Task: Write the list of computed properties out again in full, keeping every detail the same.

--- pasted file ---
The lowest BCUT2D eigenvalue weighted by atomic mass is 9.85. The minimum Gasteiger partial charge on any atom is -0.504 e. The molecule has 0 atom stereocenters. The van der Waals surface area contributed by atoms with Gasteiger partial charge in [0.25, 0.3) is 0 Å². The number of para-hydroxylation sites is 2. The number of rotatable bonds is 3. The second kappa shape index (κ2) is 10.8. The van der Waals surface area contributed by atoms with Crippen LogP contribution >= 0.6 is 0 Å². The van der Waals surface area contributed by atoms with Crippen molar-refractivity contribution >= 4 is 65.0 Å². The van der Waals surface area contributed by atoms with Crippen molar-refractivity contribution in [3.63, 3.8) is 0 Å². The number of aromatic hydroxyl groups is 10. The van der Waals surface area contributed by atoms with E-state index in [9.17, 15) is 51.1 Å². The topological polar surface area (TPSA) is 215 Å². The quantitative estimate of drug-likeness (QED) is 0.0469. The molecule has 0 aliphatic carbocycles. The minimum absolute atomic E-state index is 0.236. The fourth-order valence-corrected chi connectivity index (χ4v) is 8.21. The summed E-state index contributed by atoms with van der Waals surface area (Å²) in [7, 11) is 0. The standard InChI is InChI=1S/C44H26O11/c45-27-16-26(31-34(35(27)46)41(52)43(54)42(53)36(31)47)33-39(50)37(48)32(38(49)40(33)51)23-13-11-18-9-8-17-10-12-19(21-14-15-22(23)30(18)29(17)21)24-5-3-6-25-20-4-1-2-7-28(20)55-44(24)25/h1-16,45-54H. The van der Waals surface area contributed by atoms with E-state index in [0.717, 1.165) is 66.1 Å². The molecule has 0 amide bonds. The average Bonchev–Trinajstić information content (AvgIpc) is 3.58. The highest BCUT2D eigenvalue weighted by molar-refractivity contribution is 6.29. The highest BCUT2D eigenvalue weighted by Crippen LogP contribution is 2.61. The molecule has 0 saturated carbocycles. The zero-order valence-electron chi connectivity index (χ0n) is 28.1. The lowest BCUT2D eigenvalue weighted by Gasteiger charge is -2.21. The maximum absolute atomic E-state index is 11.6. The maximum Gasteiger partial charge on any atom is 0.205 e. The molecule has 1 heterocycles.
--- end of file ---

The lowest BCUT2D eigenvalue weighted by atomic mass is 9.85. The minimum Gasteiger partial charge on any atom is -0.504 e. The molecule has 0 atom stereocenters. The van der Waals surface area contributed by atoms with Gasteiger partial charge in [0.25, 0.3) is 0 Å². The number of para-hydroxylation sites is 2. The number of rotatable bonds is 3. The second kappa shape index (κ2) is 10.8. The van der Waals surface area contributed by atoms with Crippen LogP contribution >= 0.6 is 0 Å². The van der Waals surface area contributed by atoms with Crippen molar-refractivity contribution >= 4 is 65.0 Å². The van der Waals surface area contributed by atoms with Crippen molar-refractivity contribution in [3.63, 3.8) is 0 Å². The number of aromatic hydroxyl groups is 10. The van der Waals surface area contributed by atoms with E-state index in [9.17, 15) is 51.1 Å². The topological polar surface area (TPSA) is 215 Å². The quantitative estimate of drug-likeness (QED) is 0.0469. The molecule has 0 aliphatic carbocycles. The minimum absolute atomic E-state index is 0.236. The fourth-order valence-corrected chi connectivity index (χ4v) is 8.21. The summed E-state index contributed by atoms with van der Waals surface area (Å²) in [7, 11) is 0. The standard InChI is InChI=1S/C44H26O11/c45-27-16-26(31-34(35(27)46)41(52)43(54)42(53)36(31)47)33-39(50)37(48)32(38(49)40(33)51)23-13-11-18-9-8-17-10-12-19(21-14-15-22(23)30(18)29(17)21)24-5-3-6-25-20-4-1-2-7-28(20)55-44(24)25/h1-16,45-54H. The van der Waals surface area contributed by atoms with E-state index in [0.717, 1.165) is 66.1 Å². The molecule has 0 amide bonds. The average Bonchev–Trinajstić information content (AvgIpc) is 3.58. The highest BCUT2D eigenvalue weighted by molar-refractivity contribution is 6.29. The highest BCUT2D eigenvalue weighted by Crippen LogP contribution is 2.61. The molecule has 0 saturated carbocycles. The zero-order valence-electron chi connectivity index (χ0n) is 28.1. The lowest BCUT2D eigenvalue weighted by Gasteiger charge is -2.21. The maximum absolute atomic E-state index is 11.6. The maximum Gasteiger partial charge on any atom is 0.205 e. The molecule has 1 heterocycles.